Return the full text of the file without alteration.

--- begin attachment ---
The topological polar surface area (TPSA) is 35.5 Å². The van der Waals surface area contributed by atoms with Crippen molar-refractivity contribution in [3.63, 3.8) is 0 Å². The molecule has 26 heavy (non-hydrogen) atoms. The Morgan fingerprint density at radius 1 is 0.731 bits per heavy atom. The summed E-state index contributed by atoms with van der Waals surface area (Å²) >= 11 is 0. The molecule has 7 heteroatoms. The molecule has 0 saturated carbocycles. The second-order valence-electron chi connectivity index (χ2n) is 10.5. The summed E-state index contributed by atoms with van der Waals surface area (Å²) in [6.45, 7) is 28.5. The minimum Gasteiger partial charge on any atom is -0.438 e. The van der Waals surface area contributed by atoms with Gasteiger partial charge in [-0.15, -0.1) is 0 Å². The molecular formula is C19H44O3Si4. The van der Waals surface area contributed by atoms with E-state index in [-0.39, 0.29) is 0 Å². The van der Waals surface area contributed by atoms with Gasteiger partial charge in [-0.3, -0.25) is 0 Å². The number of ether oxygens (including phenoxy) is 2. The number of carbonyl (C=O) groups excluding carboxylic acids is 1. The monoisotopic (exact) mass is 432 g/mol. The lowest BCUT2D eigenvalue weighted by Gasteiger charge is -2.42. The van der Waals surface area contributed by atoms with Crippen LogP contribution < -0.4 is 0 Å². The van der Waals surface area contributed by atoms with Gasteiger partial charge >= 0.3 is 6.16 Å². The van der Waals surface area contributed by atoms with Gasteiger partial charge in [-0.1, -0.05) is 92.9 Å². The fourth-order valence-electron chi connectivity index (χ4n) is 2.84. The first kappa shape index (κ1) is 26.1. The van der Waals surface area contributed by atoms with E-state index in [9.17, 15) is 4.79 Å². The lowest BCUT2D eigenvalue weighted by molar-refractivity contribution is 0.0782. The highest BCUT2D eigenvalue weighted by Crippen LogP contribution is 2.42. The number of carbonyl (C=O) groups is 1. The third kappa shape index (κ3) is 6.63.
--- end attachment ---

The topological polar surface area (TPSA) is 35.5 Å². The van der Waals surface area contributed by atoms with Crippen molar-refractivity contribution in [3.63, 3.8) is 0 Å². The molecule has 26 heavy (non-hydrogen) atoms. The Morgan fingerprint density at radius 1 is 0.731 bits per heavy atom. The summed E-state index contributed by atoms with van der Waals surface area (Å²) >= 11 is 0. The molecule has 7 heteroatoms. The molecule has 0 saturated carbocycles. The second-order valence-electron chi connectivity index (χ2n) is 10.5. The summed E-state index contributed by atoms with van der Waals surface area (Å²) in [6.45, 7) is 28.5. The minimum Gasteiger partial charge on any atom is -0.438 e. The van der Waals surface area contributed by atoms with Gasteiger partial charge in [-0.15, -0.1) is 0 Å². The molecular formula is C19H44O3Si4. The van der Waals surface area contributed by atoms with E-state index in [-0.39, 0.29) is 0 Å². The van der Waals surface area contributed by atoms with Gasteiger partial charge in [-0.3, -0.25) is 0 Å². The number of ether oxygens (including phenoxy) is 2. The number of carbonyl (C=O) groups excluding carboxylic acids is 1. The monoisotopic (exact) mass is 432 g/mol. The lowest BCUT2D eigenvalue weighted by Gasteiger charge is -2.42. The van der Waals surface area contributed by atoms with Crippen LogP contribution < -0.4 is 0 Å². The van der Waals surface area contributed by atoms with Gasteiger partial charge >= 0.3 is 6.16 Å². The van der Waals surface area contributed by atoms with Gasteiger partial charge in [-0.1, -0.05) is 92.9 Å². The fourth-order valence-electron chi connectivity index (χ4n) is 2.84. The first kappa shape index (κ1) is 26.1. The van der Waals surface area contributed by atoms with E-state index in [9.17, 15) is 4.79 Å². The lowest BCUT2D eigenvalue weighted by molar-refractivity contribution is 0.0782. The highest BCUT2D eigenvalue weighted by Crippen LogP contribution is 2.42. The number of carbonyl (C=O) groups is 1. The third kappa shape index (κ3) is 6.63.